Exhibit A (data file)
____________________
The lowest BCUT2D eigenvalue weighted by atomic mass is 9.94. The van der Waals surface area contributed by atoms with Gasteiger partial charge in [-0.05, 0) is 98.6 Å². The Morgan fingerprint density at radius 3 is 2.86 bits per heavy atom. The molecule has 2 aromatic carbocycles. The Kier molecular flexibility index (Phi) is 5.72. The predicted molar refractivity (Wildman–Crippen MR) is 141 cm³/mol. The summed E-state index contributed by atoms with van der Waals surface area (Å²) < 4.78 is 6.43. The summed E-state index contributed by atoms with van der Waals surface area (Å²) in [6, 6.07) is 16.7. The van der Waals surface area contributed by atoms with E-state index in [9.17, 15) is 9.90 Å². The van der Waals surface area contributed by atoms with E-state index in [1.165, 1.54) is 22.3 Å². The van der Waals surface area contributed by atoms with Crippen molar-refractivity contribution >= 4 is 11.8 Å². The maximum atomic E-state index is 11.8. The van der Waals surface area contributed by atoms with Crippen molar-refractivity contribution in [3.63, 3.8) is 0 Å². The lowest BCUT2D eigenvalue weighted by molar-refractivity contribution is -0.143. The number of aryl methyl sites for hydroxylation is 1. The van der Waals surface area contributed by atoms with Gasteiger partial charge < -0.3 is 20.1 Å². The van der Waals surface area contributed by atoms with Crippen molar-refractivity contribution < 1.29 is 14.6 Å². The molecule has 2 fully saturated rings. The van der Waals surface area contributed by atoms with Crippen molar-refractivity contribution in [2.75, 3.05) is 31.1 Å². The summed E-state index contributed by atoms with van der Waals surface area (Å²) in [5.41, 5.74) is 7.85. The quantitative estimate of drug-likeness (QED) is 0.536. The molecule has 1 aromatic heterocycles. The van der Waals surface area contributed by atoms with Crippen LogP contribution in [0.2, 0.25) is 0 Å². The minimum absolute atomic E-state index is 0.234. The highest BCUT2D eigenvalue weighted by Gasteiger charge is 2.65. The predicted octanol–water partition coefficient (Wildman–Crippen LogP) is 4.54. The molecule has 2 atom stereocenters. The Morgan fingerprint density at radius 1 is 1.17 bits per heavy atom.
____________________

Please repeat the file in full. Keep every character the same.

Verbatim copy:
The lowest BCUT2D eigenvalue weighted by atomic mass is 9.94. The van der Waals surface area contributed by atoms with Gasteiger partial charge in [-0.05, 0) is 98.6 Å². The Morgan fingerprint density at radius 3 is 2.86 bits per heavy atom. The molecule has 2 aromatic carbocycles. The Kier molecular flexibility index (Phi) is 5.72. The predicted molar refractivity (Wildman–Crippen MR) is 141 cm³/mol. The summed E-state index contributed by atoms with van der Waals surface area (Å²) < 4.78 is 6.43. The summed E-state index contributed by atoms with van der Waals surface area (Å²) in [6, 6.07) is 16.7. The van der Waals surface area contributed by atoms with E-state index in [9.17, 15) is 9.90 Å². The van der Waals surface area contributed by atoms with E-state index in [1.165, 1.54) is 22.3 Å². The van der Waals surface area contributed by atoms with Crippen molar-refractivity contribution >= 4 is 11.8 Å². The maximum atomic E-state index is 11.8. The van der Waals surface area contributed by atoms with Crippen molar-refractivity contribution in [3.63, 3.8) is 0 Å². The lowest BCUT2D eigenvalue weighted by molar-refractivity contribution is -0.143. The number of aryl methyl sites for hydroxylation is 1. The van der Waals surface area contributed by atoms with Gasteiger partial charge < -0.3 is 20.1 Å². The van der Waals surface area contributed by atoms with Crippen molar-refractivity contribution < 1.29 is 14.6 Å². The molecule has 2 fully saturated rings. The van der Waals surface area contributed by atoms with Crippen molar-refractivity contribution in [2.75, 3.05) is 31.1 Å². The summed E-state index contributed by atoms with van der Waals surface area (Å²) in [5.41, 5.74) is 7.85. The quantitative estimate of drug-likeness (QED) is 0.536. The molecule has 1 aromatic heterocycles. The van der Waals surface area contributed by atoms with Crippen LogP contribution in [0.2, 0.25) is 0 Å². The minimum absolute atomic E-state index is 0.234. The highest BCUT2D eigenvalue weighted by Gasteiger charge is 2.65. The predicted octanol–water partition coefficient (Wildman–Crippen LogP) is 4.54. The molecule has 2 atom stereocenters. The Morgan fingerprint density at radius 1 is 1.17 bits per heavy atom.